Those of you who are members of the New Zealand Aged Care Association (NZACA) may be aware that we (Healthcare Compliance Solutions Ltd) have been contracted by the NZACA to develop what is known as an Industry Body Customised Food Control Plan (FCP). This is to be approved by the Ministry of Primary Industries (MPI) and made available to all NZACA members. This customised plan comes under section 40 of the Food Safety Act and has been developed with the intention of streamlining audit process for Age Related Residential Care providers to use. There is an extended date for registering under this plan. 31st March was the date noted for registration however for this process, the date for completion of the registration process for use of the Industry Body NZACA FCP will be 31st May 2018.
Instead of registering with the local Council, those members who are taking advantage of the national customised food control plan will register directly with Ministry of Primary Industries. What is being worked towards currently is for this plan then to be audited by your Certification Designation Auditor Agency auditors in conjunction with your other audits. It is our understanding that the deadline for registering with MPI has changed to take the Food Control Plan approval into consideration so please check with NZACA to verify when you need to have your registration completed by.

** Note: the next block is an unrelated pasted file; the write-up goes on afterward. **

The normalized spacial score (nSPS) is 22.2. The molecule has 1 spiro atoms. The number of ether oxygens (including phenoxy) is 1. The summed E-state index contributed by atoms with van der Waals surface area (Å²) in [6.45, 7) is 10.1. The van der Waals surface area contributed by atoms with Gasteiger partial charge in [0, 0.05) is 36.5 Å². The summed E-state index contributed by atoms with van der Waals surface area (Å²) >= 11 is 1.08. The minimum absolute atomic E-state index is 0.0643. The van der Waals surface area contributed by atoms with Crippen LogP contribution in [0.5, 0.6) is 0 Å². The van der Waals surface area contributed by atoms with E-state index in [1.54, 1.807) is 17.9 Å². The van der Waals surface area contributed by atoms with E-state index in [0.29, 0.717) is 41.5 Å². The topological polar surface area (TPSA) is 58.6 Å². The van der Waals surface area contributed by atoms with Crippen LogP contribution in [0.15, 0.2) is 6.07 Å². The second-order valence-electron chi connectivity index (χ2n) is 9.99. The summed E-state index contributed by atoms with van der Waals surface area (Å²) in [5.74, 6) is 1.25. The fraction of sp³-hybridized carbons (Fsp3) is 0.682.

How far have things progressed currently? We have submitted the draft of the customised plan to MPI for approval. The content of this plan goes beyond the standard Food Control Plan as it will need to also meet Certification and ARRC funding agreement audit criteria. This is designed to be an all in one set of documents so that as noted, it assists with the streamlining of audit. We understand this approval process could take 4 – 6 weeks with a period of refinement if necessary and finalising of the documentation to follow, before a Gazette notice would be published. This notice is necessary to proceed with association members using the Industry Body customised FCP as part of their other certification audit processes.
A huge thank you to Liz Beaglehole (Registered Dietitian) from Canterbury Dietitians who assisted at short notice with the reviewing of documentation contents which form part of the FCP.
There is work to be completed behind the scenes in an attempt to align audit time-frames which are not the same for all providers so while the intent is clear, the reality of achieving what we are setting out to do, is yet to be confirmed.
We support the work of the NZACA and were very pleased to be able to support the age care sector in this way. We undertake to do what we can to support this process to a successful outcome. NZACA will be updating their members as we work through this process. If you are not a member, this may be a good time to join to take advantage of just one of the benefits they offer to support their members.
If you would like further support with the implementation of your Food Control Plan, please feel free to contact us.
How friendly are nurses? I would generally say nurses are very friendly however we frequently see articles in nursing journals of bullying in the workplace.